I’ve finally managed to switch electricity suppliers! It’s been a long journey, and I described some of the background in my previous post. In this post, I’m giving an update on my journey, I’ve written a guide on how to follow in my footsteps, and I’ve added a few more practical thoughts related to these meters.
As I mentioned in my previous post, suppliers other than scottish power are only required to offer me single rate tariffs: meaning I’d be unable to take advantage of cheap night time electricity for my space and water heating. Even in light of this, my scottishpower tariff is so expensive that this still works out cheaper than staying with them. The company I ended up switching to was Octopus: simply because they were the cheapest “big name” supplier for a single-rate tariff with my ~5300kWh/year usage. This turned out to be a good choice, as they did an amazing job of supporting me with my switch.
I initiated the switch using MSE’s cheap energy club and then emailed them immediately to make sure they had all the relevant information about my meter (both of the MPANs) and check that they’ll only be charging a single standing charge. They initially told me they’d be doubling my standing charge on account of my dual MPANs, but I cited the “Energy Market Investigation (Restricted Meters) Order 2016” and I never heard anything about the notion of doubling my standing charge again.
Once I got talking to Lucas at Octopus, I was surprised that he was able to offer me a 2-rate tariff. I was delighted at this since it means I can save a lot more money than I was ever expecting! The switch took a little bit longer than it should have done because of problems with the MPANs not being switched at the same time and scottishpower objecting because of this, but I think lessons were learned and this is all ironed out now.
Unlike on scottishpower, my octopus account shows my two MPANs as if they’re separate meters:
One MPAN works exactly as if it were an economy 7 meter, taking two meter readings (my day and night rate readings). The other MPAN also shows as being on the dual-rate tariff but I only submit one reading for it: my control reading, which gets charged on the night rate. I’m actually getting billed separate standing charges for each MPAN, but I was credited with a year’s worth of standing charges upfront so one standing charge is effectively zero. I haven’t been with them long enough yet to have received a bill, but when I submit meter readings my account balance gets reduced by the correct amount, so it seems like their billing is working fine! Since it’s the middle of summer, I haven’t used any control rate electricity though, so I can’t test that yet.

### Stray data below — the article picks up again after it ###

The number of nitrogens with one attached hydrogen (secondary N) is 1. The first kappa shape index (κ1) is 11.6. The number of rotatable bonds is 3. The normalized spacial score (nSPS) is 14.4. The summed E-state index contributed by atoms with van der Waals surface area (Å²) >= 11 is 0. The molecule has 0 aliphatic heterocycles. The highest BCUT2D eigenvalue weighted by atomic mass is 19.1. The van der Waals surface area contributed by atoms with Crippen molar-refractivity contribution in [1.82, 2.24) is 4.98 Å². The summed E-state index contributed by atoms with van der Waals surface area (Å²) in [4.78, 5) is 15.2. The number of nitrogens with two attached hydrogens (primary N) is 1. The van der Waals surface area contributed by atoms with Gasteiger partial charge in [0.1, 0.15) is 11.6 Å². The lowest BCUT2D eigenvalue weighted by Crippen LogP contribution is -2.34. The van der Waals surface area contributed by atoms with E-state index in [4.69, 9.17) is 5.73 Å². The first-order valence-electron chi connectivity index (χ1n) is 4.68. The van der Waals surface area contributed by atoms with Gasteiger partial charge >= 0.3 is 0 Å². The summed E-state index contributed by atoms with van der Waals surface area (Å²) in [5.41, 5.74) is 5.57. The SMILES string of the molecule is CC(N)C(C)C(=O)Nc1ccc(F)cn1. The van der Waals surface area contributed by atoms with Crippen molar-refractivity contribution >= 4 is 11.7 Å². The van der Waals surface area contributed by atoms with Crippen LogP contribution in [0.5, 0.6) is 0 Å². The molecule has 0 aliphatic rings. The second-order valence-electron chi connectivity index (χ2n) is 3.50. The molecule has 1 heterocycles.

I’m really pleased with the outcome of this – I was never expecting to be able to escape scottishpower so this is a huge relief. I hope this information helps other people to make a choice with their restricted meters. Octopus have gone above and beyond their duty: all that Ofgem require of them is to offer me a single-rate tariff. I doubt it’s been worth their time and expenditure dealing with me, yet they’ve put me on a fair, dual-rate tariff which they had no obligation to do. The overhead of managing my meter probably outweighs any profit they’ll make from selling me electricity, but I think this is the fair thing to do: for suppliers to take the hit on the overhead associated with legacy infrastructure rather than this being passed to unwitting customers. I hope Ofgem make changes to reflect this in regulation and improve choice for us in the longer term.
Guide to Switching
This guide applies to anyone on exactly the same kind of meter as me: Scottish Power Comfort Plus White Meter. Please feel free to try it with any other restricted metering infrastructure and let me know how you get on! I know of someone else trying this with an SSE THTC meter now too.
- Bring your account up to date and in credit with Scottish Power. They may object to your switch if your account is in debt so submit a meter reading and, if you can, make a card payment to put your account comfortably in credit. This may be easier said than done in these times, but reducing the debt may still help if you’re able. Bear in mind that you might not get any credit balance refunded for up to 11 weeks from when you start your switch, so budget for being without the money for that time.
- Decide whether you want a single-rate or dual-rate tariff. If more than half of your electricity is on your night or control rate, a dual rate is probably preferable. Check your scottish power bill and you should have a summary of your annual usage. You can see mine at the end of this section, for example. My night+control rate summed together are 1892+2124=4016 – way higher than my day rate of 1348. So in my case, a dual rate tariff was definitely the right choice